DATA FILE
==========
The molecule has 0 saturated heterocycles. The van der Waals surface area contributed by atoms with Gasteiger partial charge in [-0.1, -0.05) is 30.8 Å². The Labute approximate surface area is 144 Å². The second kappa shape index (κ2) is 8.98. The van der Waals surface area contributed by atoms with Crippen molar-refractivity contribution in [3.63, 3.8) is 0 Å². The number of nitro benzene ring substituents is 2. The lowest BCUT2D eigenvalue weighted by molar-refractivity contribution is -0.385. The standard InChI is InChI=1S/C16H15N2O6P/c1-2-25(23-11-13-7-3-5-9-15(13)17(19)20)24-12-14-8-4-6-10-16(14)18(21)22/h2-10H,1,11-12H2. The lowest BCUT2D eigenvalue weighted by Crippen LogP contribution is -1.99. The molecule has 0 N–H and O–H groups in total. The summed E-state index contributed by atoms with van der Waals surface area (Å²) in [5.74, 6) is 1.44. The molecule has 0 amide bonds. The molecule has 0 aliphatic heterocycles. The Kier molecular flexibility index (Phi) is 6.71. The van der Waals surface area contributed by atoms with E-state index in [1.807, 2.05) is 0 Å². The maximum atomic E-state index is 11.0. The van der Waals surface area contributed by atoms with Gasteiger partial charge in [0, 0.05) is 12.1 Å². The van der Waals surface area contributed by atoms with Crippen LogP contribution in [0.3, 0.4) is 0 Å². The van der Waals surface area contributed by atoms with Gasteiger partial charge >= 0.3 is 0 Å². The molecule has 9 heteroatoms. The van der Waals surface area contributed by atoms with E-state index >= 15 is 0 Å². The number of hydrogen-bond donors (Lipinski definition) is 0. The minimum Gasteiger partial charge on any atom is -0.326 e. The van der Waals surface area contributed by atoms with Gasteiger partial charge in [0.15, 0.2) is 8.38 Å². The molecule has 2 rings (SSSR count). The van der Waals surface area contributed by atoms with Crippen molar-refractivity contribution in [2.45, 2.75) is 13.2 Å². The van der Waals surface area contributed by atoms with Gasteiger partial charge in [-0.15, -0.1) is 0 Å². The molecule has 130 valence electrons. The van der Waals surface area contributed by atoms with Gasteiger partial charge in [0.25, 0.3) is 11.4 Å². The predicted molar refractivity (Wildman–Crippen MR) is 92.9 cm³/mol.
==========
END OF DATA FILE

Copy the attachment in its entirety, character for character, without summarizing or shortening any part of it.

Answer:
The molecule has 0 saturated heterocycles. The van der Waals surface area contributed by atoms with Gasteiger partial charge in [-0.1, -0.05) is 30.8 Å². The Labute approximate surface area is 144 Å². The second kappa shape index (κ2) is 8.98. The van der Waals surface area contributed by atoms with Crippen molar-refractivity contribution in [3.63, 3.8) is 0 Å². The number of nitro benzene ring substituents is 2. The lowest BCUT2D eigenvalue weighted by molar-refractivity contribution is -0.385. The standard InChI is InChI=1S/C16H15N2O6P/c1-2-25(23-11-13-7-3-5-9-15(13)17(19)20)24-12-14-8-4-6-10-16(14)18(21)22/h2-10H,1,11-12H2. The lowest BCUT2D eigenvalue weighted by Crippen LogP contribution is -1.99. The molecule has 0 N–H and O–H groups in total. The summed E-state index contributed by atoms with van der Waals surface area (Å²) in [5.74, 6) is 1.44. The molecule has 0 amide bonds. The molecule has 0 aliphatic heterocycles. The Kier molecular flexibility index (Phi) is 6.71. The van der Waals surface area contributed by atoms with E-state index in [1.807, 2.05) is 0 Å². The maximum atomic E-state index is 11.0. The van der Waals surface area contributed by atoms with Gasteiger partial charge in [0, 0.05) is 12.1 Å². The van der Waals surface area contributed by atoms with Crippen LogP contribution in [0.3, 0.4) is 0 Å². The van der Waals surface area contributed by atoms with Gasteiger partial charge >= 0.3 is 0 Å². The molecule has 9 heteroatoms. The van der Waals surface area contributed by atoms with E-state index >= 15 is 0 Å². The number of hydrogen-bond donors (Lipinski definition) is 0. The minimum Gasteiger partial charge on any atom is -0.326 e. The van der Waals surface area contributed by atoms with Gasteiger partial charge in [0.15, 0.2) is 8.38 Å². The molecule has 2 rings (SSSR count). The van der Waals surface area contributed by atoms with Crippen molar-refractivity contribution in [2.45, 2.75) is 13.2 Å². The van der Waals surface area contributed by atoms with Gasteiger partial charge in [-0.15, -0.1) is 0 Å². The molecule has 130 valence electrons. The van der Waals surface area contributed by atoms with Gasteiger partial charge in [0.25, 0.3) is 11.4 Å². The predicted molar refractivity (Wildman–Crippen MR) is 92.9 cm³/mol.